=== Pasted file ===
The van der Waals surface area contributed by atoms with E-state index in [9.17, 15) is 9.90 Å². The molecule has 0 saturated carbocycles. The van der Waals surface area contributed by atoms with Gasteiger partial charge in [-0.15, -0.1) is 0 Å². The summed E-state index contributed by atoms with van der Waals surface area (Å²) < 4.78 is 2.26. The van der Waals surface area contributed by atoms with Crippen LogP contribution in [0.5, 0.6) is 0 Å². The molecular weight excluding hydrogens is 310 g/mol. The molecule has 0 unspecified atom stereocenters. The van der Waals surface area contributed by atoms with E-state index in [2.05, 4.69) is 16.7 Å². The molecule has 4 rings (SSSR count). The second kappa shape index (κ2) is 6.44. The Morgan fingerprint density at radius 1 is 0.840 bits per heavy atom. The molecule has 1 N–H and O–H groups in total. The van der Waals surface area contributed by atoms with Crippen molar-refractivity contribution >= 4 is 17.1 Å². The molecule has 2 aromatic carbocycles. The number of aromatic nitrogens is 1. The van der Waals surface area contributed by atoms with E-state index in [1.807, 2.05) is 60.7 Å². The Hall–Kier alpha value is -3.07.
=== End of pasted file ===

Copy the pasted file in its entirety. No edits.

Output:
The van der Waals surface area contributed by atoms with E-state index in [9.17, 15) is 9.90 Å². The molecule has 0 saturated carbocycles. The van der Waals surface area contributed by atoms with Gasteiger partial charge in [-0.15, -0.1) is 0 Å². The summed E-state index contributed by atoms with van der Waals surface area (Å²) < 4.78 is 2.26. The van der Waals surface area contributed by atoms with Crippen LogP contribution in [0.5, 0.6) is 0 Å². The molecular weight excluding hydrogens is 310 g/mol. The molecule has 0 unspecified atom stereocenters. The van der Waals surface area contributed by atoms with E-state index in [2.05, 4.69) is 16.7 Å². The molecule has 4 rings (SSSR count). The second kappa shape index (κ2) is 6.44. The Morgan fingerprint density at radius 1 is 0.840 bits per heavy atom. The molecule has 1 N–H and O–H groups in total. The van der Waals surface area contributed by atoms with Crippen molar-refractivity contribution >= 4 is 17.1 Å². The molecule has 2 aromatic carbocycles. The number of aromatic nitrogens is 1. The van der Waals surface area contributed by atoms with E-state index in [1.807, 2.05) is 60.7 Å². The Hall–Kier alpha value is -3.07.